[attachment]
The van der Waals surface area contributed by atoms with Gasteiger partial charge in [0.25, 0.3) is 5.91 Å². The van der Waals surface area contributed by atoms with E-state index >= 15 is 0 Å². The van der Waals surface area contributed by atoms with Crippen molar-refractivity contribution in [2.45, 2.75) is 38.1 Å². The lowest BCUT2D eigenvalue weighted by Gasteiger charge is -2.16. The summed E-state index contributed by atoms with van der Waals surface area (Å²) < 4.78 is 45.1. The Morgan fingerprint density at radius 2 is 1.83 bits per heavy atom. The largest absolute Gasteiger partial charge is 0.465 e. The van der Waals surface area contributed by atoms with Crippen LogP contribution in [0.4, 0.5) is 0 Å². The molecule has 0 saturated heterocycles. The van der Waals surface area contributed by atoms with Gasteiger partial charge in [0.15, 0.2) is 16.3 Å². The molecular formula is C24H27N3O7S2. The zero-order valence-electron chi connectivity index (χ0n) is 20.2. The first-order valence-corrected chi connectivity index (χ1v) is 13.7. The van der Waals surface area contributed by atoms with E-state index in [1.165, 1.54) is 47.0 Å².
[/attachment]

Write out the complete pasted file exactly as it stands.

The van der Waals surface area contributed by atoms with Gasteiger partial charge in [0.25, 0.3) is 5.91 Å². The van der Waals surface area contributed by atoms with E-state index >= 15 is 0 Å². The van der Waals surface area contributed by atoms with Crippen molar-refractivity contribution in [2.45, 2.75) is 38.1 Å². The lowest BCUT2D eigenvalue weighted by Gasteiger charge is -2.16. The summed E-state index contributed by atoms with van der Waals surface area (Å²) < 4.78 is 45.1. The Morgan fingerprint density at radius 2 is 1.83 bits per heavy atom. The largest absolute Gasteiger partial charge is 0.465 e. The van der Waals surface area contributed by atoms with Crippen LogP contribution in [0.4, 0.5) is 0 Å². The molecule has 0 saturated heterocycles. The van der Waals surface area contributed by atoms with Gasteiger partial charge in [0.15, 0.2) is 16.3 Å². The molecular formula is C24H27N3O7S2. The zero-order valence-electron chi connectivity index (χ0n) is 20.2. The first-order valence-corrected chi connectivity index (χ1v) is 13.7. The van der Waals surface area contributed by atoms with E-state index in [1.165, 1.54) is 47.0 Å².